6. TeacherC

    TeacherC Connoisseur

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    Sep 5, 2009

    I agree that it would help to know more. It seems strange to me that someone would get THIS far and then realize that teaching wasn't for them...that usually happens during student teaching or classroom observation. I think you should call just to check up and he will probably let you know how he is feeling. It is very hard not to be overwhelmed that first year, and if he feels like teaching will be like this every year for the rest of his life, it may look like a long road ahead!
     
  7. rachaelski

    rachaelski Habitué

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    Sep 5, 2009

    I would talk to him too. Also, has he or anyone at your school talked to people at the TFA office? They can offer support and a perspective that may help.
     
  8. futureteach21

    futureteach21 Habitué

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    Sep 5, 2009

    Could you say something like "I've noticed you haven't seemed as excited to be teaching the past few days, is everything okay?" That way you open the door to have him tell you his real issues. Poor guy, that must feel horrible. I hope he decides to stick it out.
     
  9. frogger

    frogger Devotee

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    Sep 5, 2009

    As a former mentee who felt completely overwhelmed my first year, I would welcome it if you as my mentor would call me and just ask how I was doing, etc., don't let on that you know all the info but be sincere in your interest and maybe if you say something along the lines that when I was in my first year I felt like this and that.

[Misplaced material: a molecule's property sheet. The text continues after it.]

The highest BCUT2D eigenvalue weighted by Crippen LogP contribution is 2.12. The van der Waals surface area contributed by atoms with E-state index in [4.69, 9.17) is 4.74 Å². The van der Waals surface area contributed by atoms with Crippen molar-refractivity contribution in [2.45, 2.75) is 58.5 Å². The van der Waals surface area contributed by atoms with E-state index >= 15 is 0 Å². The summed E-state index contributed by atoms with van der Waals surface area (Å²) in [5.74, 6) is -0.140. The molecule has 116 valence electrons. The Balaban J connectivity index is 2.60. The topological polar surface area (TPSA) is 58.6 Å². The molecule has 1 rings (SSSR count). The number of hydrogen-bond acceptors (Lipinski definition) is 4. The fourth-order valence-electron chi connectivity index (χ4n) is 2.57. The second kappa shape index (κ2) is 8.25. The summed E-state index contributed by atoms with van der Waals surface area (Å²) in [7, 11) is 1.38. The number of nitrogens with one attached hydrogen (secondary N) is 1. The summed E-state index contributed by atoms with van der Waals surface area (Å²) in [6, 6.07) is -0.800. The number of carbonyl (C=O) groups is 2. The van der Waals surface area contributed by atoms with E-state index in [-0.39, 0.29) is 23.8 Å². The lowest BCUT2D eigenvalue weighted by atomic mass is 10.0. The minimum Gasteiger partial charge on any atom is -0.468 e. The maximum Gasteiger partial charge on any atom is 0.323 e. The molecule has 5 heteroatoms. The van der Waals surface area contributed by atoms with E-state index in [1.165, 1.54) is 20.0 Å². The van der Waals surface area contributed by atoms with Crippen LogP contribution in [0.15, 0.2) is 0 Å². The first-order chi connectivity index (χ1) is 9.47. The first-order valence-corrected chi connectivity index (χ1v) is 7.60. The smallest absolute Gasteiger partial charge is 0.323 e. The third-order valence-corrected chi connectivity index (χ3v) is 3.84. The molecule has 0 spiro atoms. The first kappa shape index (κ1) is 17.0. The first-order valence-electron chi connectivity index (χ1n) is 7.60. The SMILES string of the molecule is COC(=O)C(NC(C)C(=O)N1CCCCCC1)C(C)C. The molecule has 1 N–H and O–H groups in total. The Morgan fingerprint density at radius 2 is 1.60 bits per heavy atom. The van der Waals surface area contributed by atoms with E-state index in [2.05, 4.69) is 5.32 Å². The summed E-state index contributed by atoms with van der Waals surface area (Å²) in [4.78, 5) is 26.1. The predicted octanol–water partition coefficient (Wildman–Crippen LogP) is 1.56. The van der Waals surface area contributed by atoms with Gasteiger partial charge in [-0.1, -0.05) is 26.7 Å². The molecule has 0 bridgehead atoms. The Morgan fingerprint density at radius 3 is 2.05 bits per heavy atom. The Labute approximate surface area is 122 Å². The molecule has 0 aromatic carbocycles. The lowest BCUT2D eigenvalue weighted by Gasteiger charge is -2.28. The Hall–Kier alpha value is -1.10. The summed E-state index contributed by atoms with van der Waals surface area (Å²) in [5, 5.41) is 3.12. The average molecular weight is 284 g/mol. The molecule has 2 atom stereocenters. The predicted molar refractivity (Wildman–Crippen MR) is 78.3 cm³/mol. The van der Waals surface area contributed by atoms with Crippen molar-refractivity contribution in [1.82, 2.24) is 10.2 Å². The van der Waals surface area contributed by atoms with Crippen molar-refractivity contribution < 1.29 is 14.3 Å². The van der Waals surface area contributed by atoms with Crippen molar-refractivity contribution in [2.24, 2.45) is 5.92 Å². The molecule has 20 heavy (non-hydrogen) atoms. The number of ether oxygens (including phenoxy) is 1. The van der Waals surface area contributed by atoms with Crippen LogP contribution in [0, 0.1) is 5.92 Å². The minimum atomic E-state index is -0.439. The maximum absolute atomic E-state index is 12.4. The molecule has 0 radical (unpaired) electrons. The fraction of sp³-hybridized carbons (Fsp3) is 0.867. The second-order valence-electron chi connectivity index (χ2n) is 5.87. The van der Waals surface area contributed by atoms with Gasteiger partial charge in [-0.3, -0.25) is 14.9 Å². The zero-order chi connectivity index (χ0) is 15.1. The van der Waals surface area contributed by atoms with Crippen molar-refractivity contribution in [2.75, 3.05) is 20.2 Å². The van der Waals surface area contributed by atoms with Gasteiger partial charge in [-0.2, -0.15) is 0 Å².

This might help for your mentee to open up with you and not feel alone.
     
  10. czacza

    czacza Multitudinous

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    Sep 5, 2009

    Call or arrange a coffee date/lunch with your mentee to review/debrief the first weeks of school...a 'how ya doing?' kind of meeting. Maybe she'll open up to you about her concerns...reassure her that all first year teachers (and many seasoned teachers!!;)) feel overwhelmed at the beginning of the year but that you are here for her. Ask what she needs to feel more confident/more comfortable.
     
  11. giraffe326

    giraffe326 Virtuoso

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    Sep 5, 2009

    Alright. I assume he is in 1st grade since you had these kids last year.


    Maybe upper elementary or middle/high school would be a fit if routine and structure things he needs. I would suggest telling him to observe a 4th/5th/6th grade classroom. Maybe that would be a better fit for him.
     
  12. krysmorgsu

    krysmorgsu Cohort

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    Sep 5, 2009

    Great idea! It may just be that he's not teaching at the right level for himself. I know I couldn't deal with the little ones as well as others do, so maybe he needs to see if he's more suited to some of the older ones!
     
  13. kpa1b2

    kpa1b2 Aficionado

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    Sep 6, 2009

    We had a teacher go through this 4 years ago. She was crying every day after school. She tried to quit after the 1st couple of months. Said this wasn't what she wanted to be doing. The P and VP wouldn't let her quit. They supported her, her mentor supported her & lots of the other teachers supported her.

    I remember just popping into her room checking in with her, offering suggestions & guidance as needed.

    I think sometimes new teachers come in thinking that they know what to do & reality hits hard. For different people that I've mentored I think that it has helped them to realize that we all make mistakes, even seasoned teachers. That we all need to vent & need to ask for help at times.